A voltmeter is most useful for measuring things that stay put, while an oscilloscope is most useful for measuring things that move around a lot. You can also use an oscilloscope for things that don’t move around, but it’s usually a bit of overkill for that, unless you already need a ‘scope for looking at things that do move around anyway.
    Now, in order to get those moving-around voltages from your patient on the operating table...er...workbench into your cool-looking oscilloscope, you need a thing called a probe. Like your voltmeter, this is one place you don’t want to skimp. Get the best scope probes you can afford. You’ll want at least two of them: one a direct 1:1 probe, and a compensated 10:1 probe.
    Now, if you have an oscilloscope that was manufactured some time after the Baroque era, it probably has usable triggering as well as fairly decent time and amplitude calibration. But don’t count on it.
    Unless you’re made of money, most likely your first oscilloscope will be a vintage product, containing a fair number of vacuum tubes in addition to the main CATHODE RAY TUBE display. It will weigh somewhat more than a 1956 Thunderbird, but slightly less than a Buick Roadmaster of the same year. Fortunately, these usually come on a cart with “wheels,” which were another invention that came along a few years later, as a product enhancement.
    After you bring your “new” oscilloscope into your shack, you will want to turn it on and let it warm up and stabilize, a process that can take anywhere from a half hour to a week.


    Eric
     
  8. jgessling

    Active Member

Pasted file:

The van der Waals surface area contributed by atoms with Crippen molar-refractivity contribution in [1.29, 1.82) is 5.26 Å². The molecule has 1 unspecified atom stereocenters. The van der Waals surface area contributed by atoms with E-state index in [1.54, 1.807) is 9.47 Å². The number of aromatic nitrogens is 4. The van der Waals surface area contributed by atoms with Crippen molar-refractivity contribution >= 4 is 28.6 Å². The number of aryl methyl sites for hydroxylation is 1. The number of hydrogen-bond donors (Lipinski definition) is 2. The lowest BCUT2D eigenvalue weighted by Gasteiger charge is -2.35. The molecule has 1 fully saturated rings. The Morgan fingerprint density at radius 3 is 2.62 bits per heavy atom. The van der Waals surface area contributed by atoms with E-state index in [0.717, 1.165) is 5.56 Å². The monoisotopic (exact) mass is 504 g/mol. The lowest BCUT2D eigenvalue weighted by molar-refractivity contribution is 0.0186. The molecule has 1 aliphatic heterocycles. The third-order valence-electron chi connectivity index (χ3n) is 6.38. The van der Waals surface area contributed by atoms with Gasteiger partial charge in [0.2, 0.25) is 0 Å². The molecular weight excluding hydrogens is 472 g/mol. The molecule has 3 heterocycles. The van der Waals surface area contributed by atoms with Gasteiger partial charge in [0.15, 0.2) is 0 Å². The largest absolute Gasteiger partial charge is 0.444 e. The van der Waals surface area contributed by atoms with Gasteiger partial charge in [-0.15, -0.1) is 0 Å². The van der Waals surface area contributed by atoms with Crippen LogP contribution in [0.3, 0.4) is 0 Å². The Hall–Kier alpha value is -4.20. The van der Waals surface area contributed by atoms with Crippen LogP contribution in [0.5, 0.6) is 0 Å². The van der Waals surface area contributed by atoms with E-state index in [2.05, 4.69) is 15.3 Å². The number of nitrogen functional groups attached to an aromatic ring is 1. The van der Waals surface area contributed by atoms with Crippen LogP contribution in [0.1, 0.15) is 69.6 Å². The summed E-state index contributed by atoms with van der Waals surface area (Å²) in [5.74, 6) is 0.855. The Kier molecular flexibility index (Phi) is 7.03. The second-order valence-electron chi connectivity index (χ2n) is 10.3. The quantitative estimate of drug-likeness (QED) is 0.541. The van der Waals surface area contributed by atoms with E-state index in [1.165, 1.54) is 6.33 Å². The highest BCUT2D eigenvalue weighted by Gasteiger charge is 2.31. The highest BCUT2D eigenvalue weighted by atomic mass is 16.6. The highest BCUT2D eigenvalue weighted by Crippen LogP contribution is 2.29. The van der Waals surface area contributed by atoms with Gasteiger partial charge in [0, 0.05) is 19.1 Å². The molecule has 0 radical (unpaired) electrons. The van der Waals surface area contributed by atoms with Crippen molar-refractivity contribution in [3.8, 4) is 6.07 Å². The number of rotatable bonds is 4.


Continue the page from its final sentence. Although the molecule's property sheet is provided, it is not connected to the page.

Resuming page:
Jul 31, 2009
    74
    14
    I second the motion regarding ham markets. Or just plain regular flea markets, it depends on your location. I'm in northern California and have accumulated several pieces of equipment over the last few years, not all are working yet, but enough to keep me going. Last weekend was the last for the year of the Livermore Area Radio Klub market, there were a couple nice pieces there, didn't ask the price, but as another poster pointed out, these sellers are as honest as can be.

    As we hunker down for the winter I wonder are there any other online sales besides epay? There used to be vintage.org marketplace but it's defunct, any others?

    Regards, Jim

    p.s. one great deal that I got is a fancy Tektronix DMM for $33. The seller wanted more but I showed him that was what I had in my pocket so the deal was made.
     
  9. bill l

    Member

    Oct 11, 2009
    30
    0
    i'll tell you that i have always loved using scopes. i currently have two teks, a 2246a 100mhz 2 channel, (i call it 2 because even though it has 4, only two are adjustable), and a tek type 422 15mhz. out of the two, i use the 422 the most.
     
  10. thakid87

    Thread Starter Active Member

    May 23, 2009
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  11. bill l

    Member

    Oct 11, 2009
    30
    0
    0-20v with 3a max output....to low for me.

    i use an atx power supply from an old desktop for my 12 volt needs for the moment.
     
  12. thakid87

    Thread Starter Active Member

    May 23, 2009
    122
    0
    Hmmm. Now I got something else to think about. If I'm going to spend money on this stuff, what would be a decent enough range to go for?

    0-30VDC? And 5 amps? More?

    Should I invest in a double output power supply?

    The last post put some doubt in my mind...
     
  13. someonesdad

    Senior Member

    Jul 7, 2009
    1,585
    141
    I bought an HP E3615A on ebay a number of years ago for $100 delivered (I was the only bidder). It was in new condition and I think it was an outstanding deal. It is the most used piece of equipment on my bench next to my Fluke DMM. I have other power supplies, such as another HP supply that can put out 10 A at 60 V, and I need it occasionally when 3 A isn't enough current.

    If you plan on building circuitry, I'd recommend the typical 5 volt, ±20 volt triple output type of supply, as you can supply both analog and digital circuitry.

    I prefer supplies that are both constant voltage and constant current, which is why I don't have the triple output kind. However, a nice supply that can do both types of operations is the B&K 9130, but it's pretty pricey for a hobbyist.